When it comes to tax collections, state policymakers are constantly faced with hard choices about what’s fair and effective for collecting taxes from fellow citizens. These tough decisions become complicated when you’re talking about collecting overdue tax bills. One “interesting” measure our Legislature has deemed appropriate for getting the attention of Louisiana taxpayers who owe back taxes is the suspension of driver’s licenses.
If you owe more than $1,000 in state taxes, the Louisiana Department of Revenue can have your driver’s license suspended. Per current LDR policy, there are only two practical measures for having it reinstated — pay the entire tax bill or make a down-payment of 20 percent of your total tax bill and agree to the customary 12- or 24-month payment plan. There are no hardship provisions or considerations given for individual circumstances that could justify bending the suspension rule.
Unfortunately, this collection tool and blanket application in every circumstance often cuts deep for many Louisianans who face their own catastrophic circumstances and financial woes. Simply put, some taxpayers can’t afford a 20 percent down-payment or they need more time to pay their old tax bills. They can afford to pay something — just not under these terms.
So, the struggle goes: “Do I continue to drive to work and break the law so that I can make money to pay my future and old tax bills?” or “Do I comply with the state driving laws and just quit my job or cut back my hours and pay nothing?” Here’s a real example to illustrate. A business owner who was unable to pay all of his taxes as he struggled to keep his business running after the economic crisis of 2008 eventually shut the company down. Now, he’s employed elsewhere making significantly less money than before while his wife battles cancer. She is unable to work.
To make ends meet, the wife’s sister loans them $20,000 for chemotherapy, but LDR levies the bank account and refuses to refund any portion of the funds to pay for the treatments. LDR then suspends the husband’s driver’s license and also refuses to apply the levied funds as the 20 percent down-payment for an installment plan so he can get his driver’s license reinstated.
As a result, he is unable to drive to work (legally) and he is unable to (legally) bring his wife to her medical appointments. Adding insult to injury, they now have no means to pay for the wife’s chemotherapy.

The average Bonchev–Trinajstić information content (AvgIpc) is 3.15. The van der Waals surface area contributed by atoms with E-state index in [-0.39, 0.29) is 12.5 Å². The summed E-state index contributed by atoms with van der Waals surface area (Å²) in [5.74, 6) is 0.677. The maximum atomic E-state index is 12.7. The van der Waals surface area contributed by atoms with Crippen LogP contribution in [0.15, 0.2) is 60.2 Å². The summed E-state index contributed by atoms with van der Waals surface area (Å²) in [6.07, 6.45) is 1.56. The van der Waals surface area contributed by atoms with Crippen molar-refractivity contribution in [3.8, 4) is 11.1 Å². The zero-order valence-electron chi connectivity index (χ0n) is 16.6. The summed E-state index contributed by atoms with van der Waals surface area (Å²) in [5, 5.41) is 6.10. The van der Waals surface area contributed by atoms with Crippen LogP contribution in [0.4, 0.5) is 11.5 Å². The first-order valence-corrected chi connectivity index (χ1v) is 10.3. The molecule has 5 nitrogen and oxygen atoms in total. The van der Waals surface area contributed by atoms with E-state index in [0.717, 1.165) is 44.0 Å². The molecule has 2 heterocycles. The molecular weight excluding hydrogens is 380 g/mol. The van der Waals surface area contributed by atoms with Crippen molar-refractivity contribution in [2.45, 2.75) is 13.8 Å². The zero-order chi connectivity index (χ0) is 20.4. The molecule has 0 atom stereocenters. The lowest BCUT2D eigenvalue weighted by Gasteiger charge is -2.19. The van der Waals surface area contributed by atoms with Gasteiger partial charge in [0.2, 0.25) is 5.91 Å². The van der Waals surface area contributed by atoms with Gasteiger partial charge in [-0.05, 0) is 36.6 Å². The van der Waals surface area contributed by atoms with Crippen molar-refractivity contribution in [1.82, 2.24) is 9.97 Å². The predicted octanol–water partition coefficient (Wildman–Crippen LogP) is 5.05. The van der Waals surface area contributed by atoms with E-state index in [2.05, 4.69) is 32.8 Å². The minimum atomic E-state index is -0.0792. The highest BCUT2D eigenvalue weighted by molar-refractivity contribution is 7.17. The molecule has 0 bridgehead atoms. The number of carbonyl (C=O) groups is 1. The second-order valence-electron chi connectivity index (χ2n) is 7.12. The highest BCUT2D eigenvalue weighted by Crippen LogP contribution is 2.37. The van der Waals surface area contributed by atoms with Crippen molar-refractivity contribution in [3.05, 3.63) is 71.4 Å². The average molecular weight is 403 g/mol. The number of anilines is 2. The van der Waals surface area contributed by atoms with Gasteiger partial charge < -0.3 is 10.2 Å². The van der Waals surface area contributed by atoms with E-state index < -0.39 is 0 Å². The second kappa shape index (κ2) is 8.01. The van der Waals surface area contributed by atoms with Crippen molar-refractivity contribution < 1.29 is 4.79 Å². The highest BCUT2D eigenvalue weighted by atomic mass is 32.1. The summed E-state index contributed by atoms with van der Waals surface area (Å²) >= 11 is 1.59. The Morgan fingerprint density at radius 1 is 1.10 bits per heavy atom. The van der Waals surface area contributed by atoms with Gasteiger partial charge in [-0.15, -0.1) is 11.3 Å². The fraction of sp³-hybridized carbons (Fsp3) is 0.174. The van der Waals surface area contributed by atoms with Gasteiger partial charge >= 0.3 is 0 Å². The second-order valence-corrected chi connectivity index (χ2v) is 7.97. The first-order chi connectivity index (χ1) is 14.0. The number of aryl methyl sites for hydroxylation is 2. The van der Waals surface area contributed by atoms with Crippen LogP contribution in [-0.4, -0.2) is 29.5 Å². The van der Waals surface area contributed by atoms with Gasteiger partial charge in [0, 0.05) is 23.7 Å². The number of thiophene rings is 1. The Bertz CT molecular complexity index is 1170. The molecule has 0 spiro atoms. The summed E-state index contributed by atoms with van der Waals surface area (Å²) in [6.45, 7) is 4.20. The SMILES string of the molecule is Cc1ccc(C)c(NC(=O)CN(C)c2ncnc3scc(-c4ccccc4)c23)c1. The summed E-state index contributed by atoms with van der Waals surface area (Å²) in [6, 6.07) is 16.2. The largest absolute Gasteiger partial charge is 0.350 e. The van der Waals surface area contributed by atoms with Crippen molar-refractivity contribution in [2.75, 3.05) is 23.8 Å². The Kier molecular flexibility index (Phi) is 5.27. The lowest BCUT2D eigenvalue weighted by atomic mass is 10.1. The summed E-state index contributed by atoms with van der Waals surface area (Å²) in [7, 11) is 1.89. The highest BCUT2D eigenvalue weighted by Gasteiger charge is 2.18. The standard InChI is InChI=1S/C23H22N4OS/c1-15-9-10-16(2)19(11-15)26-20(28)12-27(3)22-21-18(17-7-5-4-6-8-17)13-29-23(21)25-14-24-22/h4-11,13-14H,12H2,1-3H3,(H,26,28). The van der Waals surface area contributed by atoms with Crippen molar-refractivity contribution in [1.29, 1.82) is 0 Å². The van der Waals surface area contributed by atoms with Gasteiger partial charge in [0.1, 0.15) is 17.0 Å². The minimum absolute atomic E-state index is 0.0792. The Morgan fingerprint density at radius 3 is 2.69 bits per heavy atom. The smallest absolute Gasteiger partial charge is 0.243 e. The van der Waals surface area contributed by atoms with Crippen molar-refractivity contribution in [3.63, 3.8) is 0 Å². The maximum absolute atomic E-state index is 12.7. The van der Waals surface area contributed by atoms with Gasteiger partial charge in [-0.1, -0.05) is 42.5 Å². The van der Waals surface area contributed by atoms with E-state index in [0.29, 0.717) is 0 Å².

Believe it or not, we see this type of scenario often. Clients fall on hard times and are getting their lives back on track. They’re ready to solve their lingering tax problems with LDR, yet they can’t get them solved because they can’t fully pay the tax bill and they don’t have the money to get into an LDR installment plan. So, they can’t have their driver’s licenses reinstated. Instead, they’re forced to either drive to work, which is a criminal act, or comply and essentially be left unemployed (or underemployed) because they don’t have transportation.
This is a classic situation where the “end” does not justify the “means.” But there are practical solutions available.
First, the Legislature should enact a hardship driver’s license provision to account for difficult and unavoidable circumstances that taxpayers often face. This way taxpayers can get back to work under terms that meet both parties’ needs. Even the IRS considers hardships. And some DUI defendants get hardship licenses.
Second, the Legislature should consider raising the $1,000 revocation threshold. There are only a handful of other states with similar laws for nonpayment of taxes, and their thresholds are significantly higher than ours. For example, last time we checked New York’s was $10,000, and California’s was $100,000. When you consider the accrual of interest and penalties, it’s relatively easy to incur a $1,000 unpaid tax bill. This means LDR is suspending a lot of driver’s licenses for very little return on investment. Raising the threshold would increase the return for the state and reduce administrative enforcement costs, while reducing nuisance suspensions for minor overdue accounts.
As with everything in life, there are exceptions to every rule. Taxes are no exception — even when you have a budget shortfall.
Angela Bryson co-founded Lafayette-based Bryson Law Firm LLC with her husband Cary in 2001. The firm, which also has offices in Baton Rouge and Shreveport, focuses 100 percent of its practice on IRS and Louisiana tax resolution, employing a team of attorneys, CPAs and former IRS agents as part of its professional staff.